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by Kasahun Woldemariam

Author: Kasahun Woldemariam
Language: English
Publisher: Africa World Press, Inc.; First edition (April 6, 2009)
Pages: 354 pages
Category: No category
Rating: 4.8
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While the deregulation of the African political and economic marketplaces may have given a false sense of hope . THE CHINESE ELDORADO AND THE PROSPECTS FOR AFRICAN DEVELOPMENT, by Kasahun Woldemariam.

While the deregulation of the African political and economic marketplaces may have given a false sense of hope that Africa was on-track towards democracy and development, there were instances where political and ethnic minority elites employed brute force and exploited traditional (informal) institutions as instruments for the consolidation of elective dictatorship. Elections became theatrical displays of multiparty politics which were neither held regularly nor freely and fairly.

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and democracy in Africa by Kasahun Woldemariam.

In doing so, it reveals an often overlooked fact: African democracies are distinctive not because they face so many challenges, but because they have managed to make so much progress despite the absence of many of the supposed ‘pre-conditions’ of democratic consolidation.

demarginalising Africa in the development process and giving them control Their rise was fueled by mobilizing inputs of machinery, infrastructure, and education-just like that of th. .

demarginalising Africa in the development process and giving them control. Antipathy to democracy by some African elites has constituted. Liberal and social democracy has. not been able to find its footing in Africa. Their rise was fueled by mobilizing inputs of machinery, infrastructure, and education-just like that of the now-derided Soviet economy. Indeed, Singapore's boom is the virtual economic twin of Stalin's .

The African Charter for Popular Participation in Development and Transformation, which was .

The African Charter for Popular Participation in Development and Transformation, which was adopted by the plenary, holds that the absence of democracy is a principal reason for the persistent development challenges facing Africa:6. False participation," argued some participants, ''has been used by many African governments to project an appearance of support for government policies, but actually tends to promote the cult of personality and to stifle individual and local initiatives.

Multiparty democracy and political change. Constraints to democratization in Africa. Woldemariam K (2009). Peace, development, and democracy in Africa. Aldershot, Brookfield USA: Ashgate (Contemporary perspectives on developing societies). p. 18. Niamh G (2010). Transforming participation? The politics of development in Malawi and Ireland. Houndmills, Basingstoke, Hampshire, New York: Palgrave Macmillan (Rethinking international development series). Olowu D, Wunsch J (2004). Trenton, NJ: Africa World Press.

Democracy in Africa is measured by a variety of indexes primarily devised by Non-Governmental Organisations (NGOs), such as Freedom House's Freedom in the World index.

Democracy in Africa is measured by a variety of indexes primarily devised by Non-Governmental Organisations (NGOs), such as Freedom House's Freedom in the World index, and the Fraser Institute's Economic Freedom of the World index. Both organisations measure a range of factors including human rights, property rights and free elections to determine the status of states as 'free', 'partially free', or 'not free'.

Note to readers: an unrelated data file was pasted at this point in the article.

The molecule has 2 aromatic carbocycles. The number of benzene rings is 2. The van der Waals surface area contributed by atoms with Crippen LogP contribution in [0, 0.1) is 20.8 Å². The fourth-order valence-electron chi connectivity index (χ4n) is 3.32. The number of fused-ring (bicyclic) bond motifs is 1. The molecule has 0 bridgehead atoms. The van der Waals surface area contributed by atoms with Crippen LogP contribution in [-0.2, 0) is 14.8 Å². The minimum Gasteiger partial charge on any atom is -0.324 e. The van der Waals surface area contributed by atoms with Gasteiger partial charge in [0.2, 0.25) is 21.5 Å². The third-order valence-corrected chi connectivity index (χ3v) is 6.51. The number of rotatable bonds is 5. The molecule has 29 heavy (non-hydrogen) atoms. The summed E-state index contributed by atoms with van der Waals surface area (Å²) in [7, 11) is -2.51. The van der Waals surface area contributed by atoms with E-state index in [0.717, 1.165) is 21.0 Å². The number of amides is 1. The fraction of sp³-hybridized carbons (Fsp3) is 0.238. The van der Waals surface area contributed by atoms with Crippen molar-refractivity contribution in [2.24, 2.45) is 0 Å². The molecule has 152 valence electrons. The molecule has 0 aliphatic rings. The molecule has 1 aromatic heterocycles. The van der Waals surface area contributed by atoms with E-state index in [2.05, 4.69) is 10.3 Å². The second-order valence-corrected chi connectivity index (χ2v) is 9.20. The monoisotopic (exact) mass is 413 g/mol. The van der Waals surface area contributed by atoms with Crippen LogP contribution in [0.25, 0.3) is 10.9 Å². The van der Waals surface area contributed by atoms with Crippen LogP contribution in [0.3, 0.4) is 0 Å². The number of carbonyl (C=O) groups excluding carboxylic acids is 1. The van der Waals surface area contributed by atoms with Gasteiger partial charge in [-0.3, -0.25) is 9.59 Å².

Unable to cope with the changing international political climate of the late 1980s/early 1990s following the end of the Cold-War, dictatorial regimes in Ethiopia, Kenya, Ghana, Nigeria, Zaire, and various other African countries including the Apartheid regime in South Africa were either forced out of power disgracefully or collapsed entirely, having failed to respond to popular demand for benevolent leadership. Subsequently, the African political landscape was liberalized to allow political parties to compete for power and multiparty elections were held in various regions of the continent. Beginning in the mid-1990s, however, there began a drift away from decentralization towards concentration of power in the hands of a few ruling elites. Elections became mere theatrical displays of multiparty politics which did not reflect any real meaningful popular participation from the electorates, most of which were neither held regularly nor freely and fairly. With the sole exception of Eritrea, African governments had in general adopted democratic constitutions designed to ensure the principle of the separation of powers to curtail the excesses of the executive branch and provide checks and balances against tyrannical rule. And yet, most legislative houses in Africa became constituted mainly by political loyalists to ruling parties failing to serve as custodians of their constituents interests. As a result, well-connected political parties often appropriated total power leaving opposition parties completely marginalized, and by the same token, diminishing the peoples latitude of tolerance to political repression and economic disenfranchisement. While deregulation of the African political and economic marketplaces may have given a false sense of hope that Africa was on-track towards democracy and development, there were numerous instances where political and ethnic minority elites employed brute force and exploited traditional (informal) institutions as political instruments for the consolidation of elective dictatorship. These paradoxical post-Cold War political phenomena are vividly illustrated in several African countries and, particularly, in present-day Ethiopia where political dissent is increasingly suppressed and political loyalty is unduly rewarded. In the final analysis, one has to ask what led to the turn around from a promising democratic dispensation to a blatant dictatorship in virtually every region of the continent. To what extent are the ruling elites in Africa and, particularly, in Ethiopia committed to the principles and practices of fair participation in politics? And how do these evolving trends of elective dictatorship symbiotically connect to the erosion of trust and public confidence in African governments? Under these conditions of ever diminishing levels of public trust a critical component of social capital to what degree would African societies be able to resolve conflicts peacefully, advance economically, and develop politically? What are the long-term implications of disingenuous subscriptions to multiparty democracy and dubious and misguided adoption of free-market economic principles? Using exploratory research methods and systems theory, this book closely examines the interactions between elective dictatorship and the erosion of social capital, the legitimacy of the state, and the perception of the public toward multiparty politics in Africa and, particularly in Ethiopia. One of the main arguments of the author is that the dynamic interactions between these forces make it difficult, if not impossible, to realize socioeconomic objectives and bring about durable democracy in Africa. Even those policies formulated with the best of intentions may not achieve their objectives if the state is widely perceived as illegitimate and if the public is denied meaningful opportunities of participatin